CDC and OSHA / Public domain

July 1, 2020; Guardian

Over the course of the coronavirus pandemic, more than 36,000 meat processing and factory farm workers in the US have tested positive for COVID-19. According to a tally by the Food and Environment Reporting Network, over 128 have died. So why is North Carolina closely guarding testing data from meatpacking plants as deaths and hospitalizations rise and complaints of lack of personal protective equipment escalate?

“Why, when a nursing home has an outbreak, it’s in the paper, but when a meatpacking facility does, it’s not?”

That is what Rev. Mac Legerton, a longtime grassroots policy advocate and co-director of the Robeson County Cooperative for Sustainable Development, would like to know. Legerton is among those who have been publicly critical of North Carolina’s failure to inform the public of health risks in rural meatpacking plants.

To Legerton’s point, even in the early days of COVID-19, outbreaks at nursing homes were not only widely reported, but fines were assessed and threats of federal funding were publicly touted. As of April 2nd, Life Care Centers of Kirkland faced over $600,000 in fines for their handling of an outbreak. The Centers for Medicare and Medicaid Service (CMS) issued fines of over $13,000 per day—and this was in March, the early days of the outbreak. It was that very outbreak in the upscale Seattle suburb that put the coronavirus on the radar for many people. Arguably, we know better now and should be able to react quickly to save resources and lives.

It is not just state government that Legerton and his nonprofit cohort feel is missing-in-action on this issue. He would like to know why local government and the media have looked the other way.

In the age of COVID-19, knowledge is power. One of the sought-after and oft-reported pieces of information is who those infected have come into contact with and where emerging epicenters are. In this context, withholding such information is a dereliction of duty.

As for the media, they’ve reported on birthday parties and choir practices that flouted CDC guidelines, but often ignore the risks that essential workers outside of healthcare face. When Washington socialite Ashley Taylor Bronczek threw a dinner party to celebrate a successful fundraiser for the Washington Ballet and then tested positive for COVID-19, a few hours later, it was a gaffe covered by the Washington Post and People Magazine. Legerton would respectfully argue that if you drive further south on the I-95, there is a health-and-safety catastrophe that likewise merits attention.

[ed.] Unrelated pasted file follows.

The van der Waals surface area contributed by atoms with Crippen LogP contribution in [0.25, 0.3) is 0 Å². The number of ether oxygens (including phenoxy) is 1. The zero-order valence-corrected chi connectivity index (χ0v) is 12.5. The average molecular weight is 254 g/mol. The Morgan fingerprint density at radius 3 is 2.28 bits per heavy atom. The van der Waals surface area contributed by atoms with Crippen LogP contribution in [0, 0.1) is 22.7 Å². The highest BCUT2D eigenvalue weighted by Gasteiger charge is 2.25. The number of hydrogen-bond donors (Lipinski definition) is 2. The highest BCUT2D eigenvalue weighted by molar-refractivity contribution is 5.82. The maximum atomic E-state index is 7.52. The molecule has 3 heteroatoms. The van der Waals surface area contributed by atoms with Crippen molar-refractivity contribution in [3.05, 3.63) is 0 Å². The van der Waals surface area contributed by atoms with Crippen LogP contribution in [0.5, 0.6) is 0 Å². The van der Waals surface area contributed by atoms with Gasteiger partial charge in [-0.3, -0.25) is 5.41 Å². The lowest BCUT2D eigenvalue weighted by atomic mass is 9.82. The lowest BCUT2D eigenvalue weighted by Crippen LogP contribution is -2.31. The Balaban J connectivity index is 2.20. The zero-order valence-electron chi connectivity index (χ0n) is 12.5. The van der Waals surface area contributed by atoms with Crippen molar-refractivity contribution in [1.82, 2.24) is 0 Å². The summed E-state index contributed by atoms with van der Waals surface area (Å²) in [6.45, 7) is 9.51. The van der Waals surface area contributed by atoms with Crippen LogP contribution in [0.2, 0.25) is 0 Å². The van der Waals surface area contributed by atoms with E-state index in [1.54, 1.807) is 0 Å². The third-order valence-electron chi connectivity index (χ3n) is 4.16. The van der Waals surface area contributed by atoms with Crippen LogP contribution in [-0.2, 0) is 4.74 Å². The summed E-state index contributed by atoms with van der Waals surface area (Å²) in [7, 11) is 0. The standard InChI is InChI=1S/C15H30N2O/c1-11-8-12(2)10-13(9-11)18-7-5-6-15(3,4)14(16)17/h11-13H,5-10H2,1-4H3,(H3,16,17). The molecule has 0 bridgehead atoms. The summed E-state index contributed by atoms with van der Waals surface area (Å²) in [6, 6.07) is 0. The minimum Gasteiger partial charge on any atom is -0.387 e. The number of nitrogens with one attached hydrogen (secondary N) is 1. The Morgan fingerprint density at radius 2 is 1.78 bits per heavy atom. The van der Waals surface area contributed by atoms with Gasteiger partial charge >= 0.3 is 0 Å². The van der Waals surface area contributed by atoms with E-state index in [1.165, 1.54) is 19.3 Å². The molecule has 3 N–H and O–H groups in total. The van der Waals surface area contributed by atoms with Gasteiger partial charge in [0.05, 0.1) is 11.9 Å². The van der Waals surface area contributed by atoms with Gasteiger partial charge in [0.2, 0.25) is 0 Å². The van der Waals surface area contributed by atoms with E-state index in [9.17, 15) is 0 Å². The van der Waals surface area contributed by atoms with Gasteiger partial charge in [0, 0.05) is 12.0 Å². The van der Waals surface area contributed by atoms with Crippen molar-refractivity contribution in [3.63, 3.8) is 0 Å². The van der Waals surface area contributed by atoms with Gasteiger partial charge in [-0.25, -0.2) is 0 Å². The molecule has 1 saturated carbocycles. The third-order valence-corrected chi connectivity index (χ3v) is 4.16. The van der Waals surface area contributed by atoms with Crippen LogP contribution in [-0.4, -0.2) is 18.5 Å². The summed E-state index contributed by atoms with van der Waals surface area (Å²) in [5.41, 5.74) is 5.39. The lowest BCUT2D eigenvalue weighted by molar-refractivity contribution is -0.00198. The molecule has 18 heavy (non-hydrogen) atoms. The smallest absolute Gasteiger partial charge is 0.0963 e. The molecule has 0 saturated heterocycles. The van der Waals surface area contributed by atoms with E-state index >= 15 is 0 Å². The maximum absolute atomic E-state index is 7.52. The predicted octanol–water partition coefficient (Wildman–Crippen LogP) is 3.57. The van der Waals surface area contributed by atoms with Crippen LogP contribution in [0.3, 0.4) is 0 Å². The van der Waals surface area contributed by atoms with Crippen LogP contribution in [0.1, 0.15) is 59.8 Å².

The company in Legerton’s crosshairs is Case Farms. No stranger to controversy, Case Farms has repeatedly been cited for abuse of animals and exploiting a desperate immigrant labor force with few options for work and even fewer options when catastrophe strikes at work. Overall, undocumented immigrants are less likely to report problems and abuse or join unions. In 2015, Case Farms’ OSHA (Occupational Safety and Health Administration) fines topped $1.4 million after workers lost legs and fingers.

Unlike other producers who paused production to implement safety standards and testing protocols, Case Farms, has failed to provide distance between work stations or proper protective equipment. When they did conduct widespread employee testing in June, the information was closely guarded and not released to the public.

The Guardian reports on a cozy relationship between the producers and the local health department that certainly was not prioritizing public safety. On June 8th, the health department for Burke County, where Case Farms’ facility is located, reported 136 new COVID cases, a 25-percent increase in its total caseload. Yet neither the company, county officials, nor the North Carolina department of health and human services would confirm whether those cases were connected to Case Farms.

Confirming they have the data, but are choosing not to release it, Burke County health department spokeswoman Lisa Moore states, “We know where they are, but we are not a county that can divulge every place where they are.”

This extends far beyond an economic issue. Something deeper seems to be at play. While far from picture perfect, other plants like Tyson Fresh Foods paused production to implement stringent testing procedures designed to support employee wellness while maintaining production.

Particularly in current times of a mass reckoning of the systematic abuse of people of color, we cannot ignore facts that were well established pre-COVID, including who usually works in slaughterhouses. According to a 2017 report from Bloomberg Businessweek’s Peter Waldman and Kartikay Mehrotra, roughly a third of America’s workers in the meat industry are foreign born and non-citizens.

Wading through blood and guts, being at risk for loss of limbs and life, these are just part of the daily grind in meat production. This isn’t hyperbole; the injury rate in a slaughterhouse is about three times higher than a typical American factory. The sanitation crews at meatpacking plants fare even worse than the production staff, with exposure to chemicals and risk of injury or death from heavy machinery sometimes left operating to expedite the sanitization process and limit production disruption. For now, it appears a lack of response to COVID-19 is also in the mix.—Carrie Collins-Fadell